> First of all, for sequences (JSON arrays; Python lists), the order is
> preserved. For hashes (JSON objects), by default Python dicts are
> used, which does not preserve the order. As with the Python json or
> simplejson decoders (which also use dicts by default and thus also do
> not preserve order), you can specify a function that receives the
> ordered pairs of key/values (or if you wish to use the enhanced syntax
> which allows nested keys, you can specify a function that receives
> tuples of (key, [key, ...] value])).
> So, by default, the order of key/value pairs in objects is not
> behavior if you wish to do so.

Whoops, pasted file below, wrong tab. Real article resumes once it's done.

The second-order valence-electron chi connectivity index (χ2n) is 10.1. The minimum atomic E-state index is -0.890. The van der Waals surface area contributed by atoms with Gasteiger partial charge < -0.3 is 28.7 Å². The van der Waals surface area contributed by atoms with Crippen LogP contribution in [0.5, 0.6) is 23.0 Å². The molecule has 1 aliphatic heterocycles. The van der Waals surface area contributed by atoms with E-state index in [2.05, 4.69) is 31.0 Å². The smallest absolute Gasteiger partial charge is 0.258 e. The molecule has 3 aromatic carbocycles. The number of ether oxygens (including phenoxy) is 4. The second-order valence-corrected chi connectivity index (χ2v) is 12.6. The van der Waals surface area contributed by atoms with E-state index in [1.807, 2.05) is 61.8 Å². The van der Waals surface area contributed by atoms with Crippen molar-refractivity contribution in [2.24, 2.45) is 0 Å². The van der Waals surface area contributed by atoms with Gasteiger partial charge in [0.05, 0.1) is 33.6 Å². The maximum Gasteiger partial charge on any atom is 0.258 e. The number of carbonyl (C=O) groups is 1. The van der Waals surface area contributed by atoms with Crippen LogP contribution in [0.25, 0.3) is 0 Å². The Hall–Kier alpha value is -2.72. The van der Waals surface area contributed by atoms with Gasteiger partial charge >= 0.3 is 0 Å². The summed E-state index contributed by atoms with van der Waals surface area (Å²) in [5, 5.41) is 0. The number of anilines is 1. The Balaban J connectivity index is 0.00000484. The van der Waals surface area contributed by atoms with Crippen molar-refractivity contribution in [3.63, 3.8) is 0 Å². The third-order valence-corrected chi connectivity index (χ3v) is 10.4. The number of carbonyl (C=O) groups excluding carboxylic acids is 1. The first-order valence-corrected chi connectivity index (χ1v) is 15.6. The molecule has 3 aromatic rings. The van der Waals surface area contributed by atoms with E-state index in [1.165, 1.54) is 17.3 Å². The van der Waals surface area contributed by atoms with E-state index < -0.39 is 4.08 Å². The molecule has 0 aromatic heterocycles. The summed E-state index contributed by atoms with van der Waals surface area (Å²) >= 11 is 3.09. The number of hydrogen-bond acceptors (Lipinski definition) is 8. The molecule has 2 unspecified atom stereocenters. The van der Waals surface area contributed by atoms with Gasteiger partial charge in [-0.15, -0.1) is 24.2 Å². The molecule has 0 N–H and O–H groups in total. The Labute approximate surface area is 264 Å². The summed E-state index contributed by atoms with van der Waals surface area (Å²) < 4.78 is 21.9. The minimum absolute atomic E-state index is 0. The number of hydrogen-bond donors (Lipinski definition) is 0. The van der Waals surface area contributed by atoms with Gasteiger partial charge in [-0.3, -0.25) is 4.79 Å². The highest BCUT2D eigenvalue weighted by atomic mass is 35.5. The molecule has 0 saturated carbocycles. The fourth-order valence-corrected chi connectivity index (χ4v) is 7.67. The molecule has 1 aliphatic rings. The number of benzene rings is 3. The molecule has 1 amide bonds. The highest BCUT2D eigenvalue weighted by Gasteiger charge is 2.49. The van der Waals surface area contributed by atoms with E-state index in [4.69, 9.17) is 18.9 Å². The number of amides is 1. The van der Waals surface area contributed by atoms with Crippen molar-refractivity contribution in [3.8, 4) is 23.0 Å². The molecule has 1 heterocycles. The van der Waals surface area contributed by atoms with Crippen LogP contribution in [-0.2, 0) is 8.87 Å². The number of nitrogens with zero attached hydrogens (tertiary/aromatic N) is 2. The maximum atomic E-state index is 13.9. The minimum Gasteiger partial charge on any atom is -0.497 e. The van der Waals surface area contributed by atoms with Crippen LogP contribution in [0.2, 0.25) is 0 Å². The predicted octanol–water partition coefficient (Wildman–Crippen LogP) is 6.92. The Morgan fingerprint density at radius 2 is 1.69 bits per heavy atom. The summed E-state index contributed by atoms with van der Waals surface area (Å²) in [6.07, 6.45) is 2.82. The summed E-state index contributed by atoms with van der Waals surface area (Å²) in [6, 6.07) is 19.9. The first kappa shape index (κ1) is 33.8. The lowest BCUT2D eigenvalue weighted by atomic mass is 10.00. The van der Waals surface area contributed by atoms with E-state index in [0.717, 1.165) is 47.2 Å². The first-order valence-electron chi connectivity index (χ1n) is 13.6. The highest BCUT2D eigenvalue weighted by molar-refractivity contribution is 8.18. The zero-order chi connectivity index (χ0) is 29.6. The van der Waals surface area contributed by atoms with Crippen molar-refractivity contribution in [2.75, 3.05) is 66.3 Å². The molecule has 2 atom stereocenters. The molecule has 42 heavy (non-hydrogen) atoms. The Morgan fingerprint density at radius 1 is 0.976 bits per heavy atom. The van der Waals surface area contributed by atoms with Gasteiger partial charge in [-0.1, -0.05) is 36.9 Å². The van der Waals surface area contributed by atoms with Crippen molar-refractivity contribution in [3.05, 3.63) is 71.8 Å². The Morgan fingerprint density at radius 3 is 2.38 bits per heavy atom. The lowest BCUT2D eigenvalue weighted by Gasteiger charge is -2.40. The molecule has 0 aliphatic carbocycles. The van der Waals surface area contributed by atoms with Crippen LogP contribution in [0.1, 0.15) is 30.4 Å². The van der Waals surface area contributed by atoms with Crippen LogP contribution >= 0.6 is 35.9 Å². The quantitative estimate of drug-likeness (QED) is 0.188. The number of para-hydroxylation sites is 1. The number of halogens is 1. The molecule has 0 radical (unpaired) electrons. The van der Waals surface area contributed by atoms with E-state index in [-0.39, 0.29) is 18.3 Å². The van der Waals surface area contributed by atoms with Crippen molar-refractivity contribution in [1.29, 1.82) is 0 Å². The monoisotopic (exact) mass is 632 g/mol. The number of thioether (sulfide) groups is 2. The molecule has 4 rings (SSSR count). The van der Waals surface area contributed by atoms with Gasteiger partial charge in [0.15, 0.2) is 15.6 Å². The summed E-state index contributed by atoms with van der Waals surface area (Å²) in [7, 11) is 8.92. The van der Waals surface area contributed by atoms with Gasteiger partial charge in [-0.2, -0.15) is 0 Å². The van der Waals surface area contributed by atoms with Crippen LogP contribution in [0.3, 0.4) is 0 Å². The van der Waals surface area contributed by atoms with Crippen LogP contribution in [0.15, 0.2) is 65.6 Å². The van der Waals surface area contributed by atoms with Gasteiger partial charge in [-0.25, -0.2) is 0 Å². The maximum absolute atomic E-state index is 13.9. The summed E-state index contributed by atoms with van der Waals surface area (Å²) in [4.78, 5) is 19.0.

> Best regards,
for that matter). Only with regards to serialization and de-serialization
(and obviously for Array's). When you need it for some purpose on objects
the trick is usually therefore to make an array and keep the
ordinality/indexing info there for each desired ordered object property.
However, you might just comment on this fact in your RSON manual (however
clear and apparent it may be for some devs) ;-)
Many are confused about this specific topic - and I catch it out of the
corner of my eye nearly every time I come across it, because I have made a
great deal of JSON to XML and back again - and in XML documents, ordinality
matters (XPATH can use element indexes).